7 important SA river systems you may not have heard about
While the Murray may be South Australia’s most well-known river, there are other significant river systems in our state that are an integral part of our communities, culture and environment.
Find out more about each of these 7 lesser-known rivers, including how landscape boards are supporting communities to care for them.
Onkaparinga River (Hills and Fleurieu)
The Onkaparinga River flows in a south-westerly direction from the Mount Lofty Ranges to the river mouth at Port Noarlunga and is South Australia’s second largest permanent river.
It’s a major source of Adelaide's drinking water and, together with the other reservoir catchments across the Mount Lofty Ranges, supplies about 40% of Adelaide’s water needs.
It boasts a wide range of fish and aquatic plant diversity and conserves important fish breeding habitat, significant estuarine and freshwater habitats, and 32 plant and animal species of conservation significance at state and national levels.
The Onkaparinga River is linked to the ecological stability of the Port Noarlunga Reef, and the estuary provides habitat for migratory birds listed on international agreements.
The Kaurna people occupied the land along the Onkaparinga River. Translated from the Kaurna language, ‘Ngangki’ means women, ‘Pari’ means river, and ‘ngka’ means location. So, the correct translation for Onkaparinga is Ngangkiparingka, which means women only places along the river. The mouth of the river is a mythological site, and the area is highly significant to Kaurna Women.
SA Water is working with the Department for Environment and Water, Green Adelaide, and Landscapes Hills and Fleurieu to deliver environmental flows from the Clarendon weir to mirror natural seasonal flows in the Onkaparinga River. This helps to improve water quality, aquatic habitat, and stabilise populations of native fish species, while reducing encroachment of terrestrial plant species in the riverbed.
Parwur – Glenelg River (Lower Limestone Coast)
Originating in Victoria’s rugged Grampian Ranges, the Glenelg River only travels for a short distance through South Australia, specifically the Limestone Coast region between Dry Creek and Donovans, before emptying into the Southern Ocean below the small township of Nelson, just four or five kilometres from the South Australian border.
The Pawur (Glenelg River) catchment is an important part of the Boandik cultural landscape. The Boandik are the First Nations peoples of the Mount Gambier region. Their Country includes the coastal area from the south of Robe to the area around the mouth of the Glenelg River at Nelson.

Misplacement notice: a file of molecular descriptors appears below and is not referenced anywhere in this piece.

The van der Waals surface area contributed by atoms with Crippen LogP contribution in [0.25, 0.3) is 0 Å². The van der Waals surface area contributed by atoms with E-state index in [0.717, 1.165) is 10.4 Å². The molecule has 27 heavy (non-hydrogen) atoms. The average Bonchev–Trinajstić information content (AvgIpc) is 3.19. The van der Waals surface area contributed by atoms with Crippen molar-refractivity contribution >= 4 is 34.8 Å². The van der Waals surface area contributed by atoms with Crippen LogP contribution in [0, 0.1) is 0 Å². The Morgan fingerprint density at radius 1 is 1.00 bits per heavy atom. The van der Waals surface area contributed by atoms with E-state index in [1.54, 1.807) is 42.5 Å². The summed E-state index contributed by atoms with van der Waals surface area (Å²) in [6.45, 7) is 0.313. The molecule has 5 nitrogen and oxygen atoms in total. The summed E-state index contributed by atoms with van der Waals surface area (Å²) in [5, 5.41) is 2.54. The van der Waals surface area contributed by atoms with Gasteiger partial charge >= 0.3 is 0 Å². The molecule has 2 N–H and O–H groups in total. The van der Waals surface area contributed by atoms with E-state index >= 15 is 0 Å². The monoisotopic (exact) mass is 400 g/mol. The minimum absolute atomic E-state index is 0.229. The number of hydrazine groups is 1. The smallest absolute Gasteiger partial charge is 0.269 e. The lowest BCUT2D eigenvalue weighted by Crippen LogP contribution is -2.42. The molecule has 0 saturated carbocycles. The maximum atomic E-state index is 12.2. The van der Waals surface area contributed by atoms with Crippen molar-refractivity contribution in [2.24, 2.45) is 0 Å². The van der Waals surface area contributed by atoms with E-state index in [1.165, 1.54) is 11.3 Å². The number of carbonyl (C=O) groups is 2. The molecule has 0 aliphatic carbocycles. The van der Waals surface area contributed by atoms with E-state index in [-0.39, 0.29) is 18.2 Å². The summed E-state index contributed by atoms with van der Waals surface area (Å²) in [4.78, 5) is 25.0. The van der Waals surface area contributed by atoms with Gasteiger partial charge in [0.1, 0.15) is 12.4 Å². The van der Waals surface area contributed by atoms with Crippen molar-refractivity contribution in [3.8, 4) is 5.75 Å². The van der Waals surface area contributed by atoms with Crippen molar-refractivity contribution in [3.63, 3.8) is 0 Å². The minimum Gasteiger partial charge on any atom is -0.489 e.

In ancient times, water to and from the river spilled through Dry Creek, flooding the landscape back towards Parreen (Mt Schank).
In more recent times, pre colonisation, water from the karst springs of Piccaninnie Ponds, out west towards Ngaranga (Port MacDonnell), made its way through wetlands behind the coastal dunes to the mouth of Pawur.
Since 2019 the Limestone Coast Landscape Board has supported Burrandies Aboriginal Corporation and the Glenelg Hopkins Catchment Management Authority to take part in the Glenelg River Cultural Flows Project. Supporting this project has built stronger relationships with First Nations groups and agencies across state borders.
Marne River (Murraylands and Riverland)
The headwaters of the Marne River start on the crest of the Mount Lofty Ranges, flowing east and winding its way through fertile rich farmland and the cool climate wineries of Eden Valley before taking a spectacular pathway through gorge country and spilling out onto the plains below and joining the mighty River Murray at Wongulla.
The Marne River is known as a First Nations trading route, where Nganguraku make their way from the River Murray, following the Marne River through Peramangk Country in the Adelaide Hills before arriving in Ngadjuri Country in the Barossa Valley.
Developing the rich Barossa hills and plains has meant that there is less water to share – the river now rarely flows. People are coming together to find ways to keep vibrant communities but also conserve threatened fish that are now only found in the last of the few remaining springs left in the riverbed.
Murraylands and Riverland Landscape Board projects currently being delivered along the Marne River include:
- engaging the Marne Saunders community about the current declining watercourse and underground water status of the prescribed area to find a pathway going forward, for example, review of the Marne Saunders Water Allocation Plan
- First Nation engagement undertaking Aboriginal Waterways Assessments
- citizen science Waterwatch monitoring and annual Waterbug Bioblitz surveys
- annual fish surveys throughout the catchment. Read about the latest results.
Tod River (Eyre Peninsula)
The Tod River is a semi-permanent stream on Lower Eyre Peninsula with a brackish to freshwater flow, flowing into Lower Spencer Gulf to the north of Port Lincoln.
The nationally important Tod River Wetland system supports an array of coastal, inland and man-made wetland areas. These wetlands are rich in biodiversity and provide both an important habitat and a refuge for local flora and fauna.
The estuary area is home to a large population of black bream and many inland and marine fish species migrate inland for many kilometres both up and down the catchment.
The Tod River and other lower Eyre Peninsula water courses occur primarily on the lands of the Barngarla people.
These watercourses are unique within the Eyre Peninsula semi-arid landscape that is largely dominated by saline water resources. However, they are under threat from climate change and development pressures.
An important initiative by the Eyre Peninsula Landscape Board has been to improve fish passage along the Tod by addressing ‘fish-block’ areas such as degraded or poorly designed causeways and vehicle crossing points. This is being achieved through the Board’s water affecting activities program.
Lake Eyre Basin River Systems (SA Arid Lands)